AMANPOUR: Well, apart from who made such requests, we have got the very serious issue of a deal that was designed to reduce dramatically the threat of nuclear proliferation. The United States has pulled out of it. And the president said that most in the Middle East supported his decision to pull out of that deal. It's not quite true. It is true that the alliance of anti-Iranians do support it, whether it's Bibi Netanyahu's government, whether it's the crown prince of Saudi Arabia, the UAE. That coalition supports that because they think that they can achieve regime change in Iran. But the rest of the world, including Russia and China and the Europeans, and everybody else, are desperately trying to figure out some, as I have been told, new mechanism to keep the deal somehow alive, despite American sanctions, secondary sanctions on European and other countries that do business with Iran. So the Iranians have yet again been certified as complying with it. And, yes, of course, there are issues about ballistic missiles, about interference in Syria, about Hezbollah, about all of those things, terrorism, but those will never be addressed in this deal, according to the Iranian president. He said that we are not going to reopen or renegotiate, these are issues that should be talked about but this deal is a separate deal. Whereas, he explained yesterday that this deal was a win-win when it was signed -- and it's been in effect for three years -- now he believes and he says the U.S. has done -- is now into a lose-lose situation. The world will lose, the U.S. will lose, the Iranians will lose by not having this deal and by imposing these sanctions. And that, you know, they hope that somehow they can keep this deal alive. Because it's not sure how long they're going to stick with it if sanctions are imposed on it.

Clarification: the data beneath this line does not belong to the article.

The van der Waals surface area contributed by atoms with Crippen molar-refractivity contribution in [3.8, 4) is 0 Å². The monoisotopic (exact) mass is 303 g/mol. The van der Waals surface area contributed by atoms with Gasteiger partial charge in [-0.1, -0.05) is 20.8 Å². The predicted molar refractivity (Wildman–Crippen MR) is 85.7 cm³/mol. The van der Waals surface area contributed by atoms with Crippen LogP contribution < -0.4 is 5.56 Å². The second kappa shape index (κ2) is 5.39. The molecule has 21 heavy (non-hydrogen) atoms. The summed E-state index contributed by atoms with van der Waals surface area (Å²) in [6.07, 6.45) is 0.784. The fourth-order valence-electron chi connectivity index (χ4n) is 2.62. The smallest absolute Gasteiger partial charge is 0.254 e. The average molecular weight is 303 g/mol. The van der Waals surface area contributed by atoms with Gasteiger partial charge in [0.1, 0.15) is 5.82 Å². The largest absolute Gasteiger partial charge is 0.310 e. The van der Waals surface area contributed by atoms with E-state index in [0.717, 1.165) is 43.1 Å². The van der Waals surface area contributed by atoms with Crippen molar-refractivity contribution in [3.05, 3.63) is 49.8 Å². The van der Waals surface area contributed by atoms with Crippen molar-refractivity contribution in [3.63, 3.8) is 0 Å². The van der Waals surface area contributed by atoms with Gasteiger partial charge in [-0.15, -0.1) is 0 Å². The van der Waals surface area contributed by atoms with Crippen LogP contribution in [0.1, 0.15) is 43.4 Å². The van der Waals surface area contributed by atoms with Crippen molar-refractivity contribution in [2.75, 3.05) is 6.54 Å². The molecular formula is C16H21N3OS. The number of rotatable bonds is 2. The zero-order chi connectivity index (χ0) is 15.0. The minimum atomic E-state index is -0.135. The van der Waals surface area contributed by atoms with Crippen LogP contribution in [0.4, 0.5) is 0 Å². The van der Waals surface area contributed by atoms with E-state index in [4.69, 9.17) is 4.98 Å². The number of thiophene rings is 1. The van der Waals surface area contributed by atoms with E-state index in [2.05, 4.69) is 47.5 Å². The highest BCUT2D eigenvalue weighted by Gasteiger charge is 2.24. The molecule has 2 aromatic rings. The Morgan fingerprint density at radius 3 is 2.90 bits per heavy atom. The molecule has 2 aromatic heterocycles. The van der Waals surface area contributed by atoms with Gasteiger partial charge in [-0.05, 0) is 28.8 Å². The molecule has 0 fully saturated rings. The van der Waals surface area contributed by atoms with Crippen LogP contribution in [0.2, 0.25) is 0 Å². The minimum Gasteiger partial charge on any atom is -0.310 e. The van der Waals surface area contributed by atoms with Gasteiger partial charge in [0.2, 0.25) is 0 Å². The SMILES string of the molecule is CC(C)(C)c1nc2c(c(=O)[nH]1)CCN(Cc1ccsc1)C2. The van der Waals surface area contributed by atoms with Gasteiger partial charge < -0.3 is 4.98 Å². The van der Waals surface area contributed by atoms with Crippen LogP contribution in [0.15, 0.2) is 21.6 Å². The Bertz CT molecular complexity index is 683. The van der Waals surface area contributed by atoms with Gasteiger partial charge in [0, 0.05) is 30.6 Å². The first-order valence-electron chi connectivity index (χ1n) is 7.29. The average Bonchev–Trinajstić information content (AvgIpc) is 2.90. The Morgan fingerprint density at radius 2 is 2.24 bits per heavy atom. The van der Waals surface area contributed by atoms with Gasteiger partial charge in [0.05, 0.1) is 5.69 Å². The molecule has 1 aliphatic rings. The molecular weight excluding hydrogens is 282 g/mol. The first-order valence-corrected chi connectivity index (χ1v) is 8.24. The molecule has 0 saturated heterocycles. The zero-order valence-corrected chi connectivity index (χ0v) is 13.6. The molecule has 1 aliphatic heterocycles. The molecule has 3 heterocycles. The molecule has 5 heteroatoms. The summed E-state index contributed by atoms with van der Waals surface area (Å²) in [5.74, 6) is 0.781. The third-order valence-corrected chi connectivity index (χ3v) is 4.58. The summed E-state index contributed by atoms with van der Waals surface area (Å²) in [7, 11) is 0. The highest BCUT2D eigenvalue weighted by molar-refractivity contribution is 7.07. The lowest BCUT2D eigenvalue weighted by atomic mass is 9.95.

BOLDUAN: Very important, what she's laying out, these huge issues with worldwide impact. Why is it, then, that this morning, on Twitter, over the weekend, something that -- I don't know, it seems so small, something like the obsession of who requested the meeting or not coming from the president. Why do you think that matters to him?

SCIUTTO: Listen, I think he likes to keep us in the world on edge with this. The contradiction in his rhetoric, even before he gave this speech there, as he entered the United Nations an hour after sending a tweet saying that the Iranian president is a lovely man, he said, no way, you know, a meeting is off the table. Then the change in rhetoric from the podium there before the U.N., calling them in effect a despicable dictatorship, that's quite a contradiction. And, listen, Donald Trump has been comfortable with those contradictions before, right? It was not long after his fiery rhetoric last year at the U.N. General Assembly that he sat down just a few months later with the leader of North Korea.

The other point I would make is this. Sovereignty, that word is a very powerful word. He used the same word and made the same argument last year before the U.N. G.A. That's a word typically used by countries such as China to push back against any interference, they call it, in their internal affairs, any criticism of their human rights record, for instance. Their basic argument is, listen, let us do what we want to do abroad.

(CROSSTALK) SCIUTTO: You do us. Which the president has allowed space for, right? He does not, for instance, bring up North Korea's despicable human rights record at home. He does not tweet about Russia attacking and imprisoning protesters, et cetera, as he reaches out for a friendlier relationship. So that word sovereignty, it has a lot of meaning in this context, and will frankly be welcomed on those terms by those countries


SCIUTTO: -- which is an enormous departure from U.S. foreign policy in the past.

AMANPOUR: Yes, but, also, E.U. and those countries have sovereignty, the right to deal with who they want to trade with. They believe that President Trump is violating their sovereignty by putting secondary sanctions on --


SCIUTTO: Doesn't show principled consistency, right?

AMANPOUR: This is not just an agreement between the United States and Iran and the others. This is a U.N.-enshrined legal treaty -- not a treaty of the U.S., but a U.N.-enshrined Security Council resolution binding deal.

[11:30:03] BOLDUAN: The president handled the laughter well, I would say, in that moment in the hall. I do wonder what it means maybe when it sets in a little later. Watch your Twitter feeds.

Thank you, guys. I really appreciate it. Thank you very much.